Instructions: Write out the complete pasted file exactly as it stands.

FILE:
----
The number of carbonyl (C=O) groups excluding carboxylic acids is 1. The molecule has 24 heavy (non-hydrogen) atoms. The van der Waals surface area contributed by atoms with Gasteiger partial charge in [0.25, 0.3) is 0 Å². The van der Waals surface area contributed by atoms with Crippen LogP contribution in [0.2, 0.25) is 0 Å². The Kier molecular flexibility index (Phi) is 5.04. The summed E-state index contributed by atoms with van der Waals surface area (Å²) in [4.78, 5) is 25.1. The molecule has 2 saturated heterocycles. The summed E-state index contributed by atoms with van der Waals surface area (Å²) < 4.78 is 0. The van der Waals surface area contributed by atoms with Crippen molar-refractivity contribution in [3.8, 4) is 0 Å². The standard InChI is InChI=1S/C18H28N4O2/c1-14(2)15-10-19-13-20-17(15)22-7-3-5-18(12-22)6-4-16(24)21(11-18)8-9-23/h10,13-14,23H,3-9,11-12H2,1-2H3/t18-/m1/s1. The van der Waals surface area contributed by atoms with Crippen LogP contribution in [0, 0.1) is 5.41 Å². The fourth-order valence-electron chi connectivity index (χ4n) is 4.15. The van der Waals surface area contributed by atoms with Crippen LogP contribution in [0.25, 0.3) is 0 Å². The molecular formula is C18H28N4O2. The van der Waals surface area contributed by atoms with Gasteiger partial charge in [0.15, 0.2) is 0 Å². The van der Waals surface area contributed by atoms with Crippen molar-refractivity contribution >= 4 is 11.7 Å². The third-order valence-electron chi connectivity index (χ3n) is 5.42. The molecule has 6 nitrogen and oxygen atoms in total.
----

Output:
The number of carbonyl (C=O) groups excluding carboxylic acids is 1. The molecule has 24 heavy (non-hydrogen) atoms. The van der Waals surface area contributed by atoms with Gasteiger partial charge in [0.25, 0.3) is 0 Å². The van der Waals surface area contributed by atoms with Crippen LogP contribution in [0.2, 0.25) is 0 Å². The Kier molecular flexibility index (Phi) is 5.04. The summed E-state index contributed by atoms with van der Waals surface area (Å²) in [4.78, 5) is 25.1. The molecule has 2 saturated heterocycles. The summed E-state index contributed by atoms with van der Waals surface area (Å²) < 4.78 is 0. The van der Waals surface area contributed by atoms with Crippen molar-refractivity contribution in [3.8, 4) is 0 Å². The standard InChI is InChI=1S/C18H28N4O2/c1-14(2)15-10-19-13-20-17(15)22-7-3-5-18(12-22)6-4-16(24)21(11-18)8-9-23/h10,13-14,23H,3-9,11-12H2,1-2H3/t18-/m1/s1. The van der Waals surface area contributed by atoms with Crippen LogP contribution in [0, 0.1) is 5.41 Å². The fourth-order valence-electron chi connectivity index (χ4n) is 4.15. The van der Waals surface area contributed by atoms with Crippen LogP contribution in [0.25, 0.3) is 0 Å². The molecular formula is C18H28N4O2. The van der Waals surface area contributed by atoms with Gasteiger partial charge in [0.15, 0.2) is 0 Å². The van der Waals surface area contributed by atoms with Crippen molar-refractivity contribution >= 4 is 11.7 Å². The third-order valence-electron chi connectivity index (χ3n) is 5.42. The molecule has 6 nitrogen and oxygen atoms in total.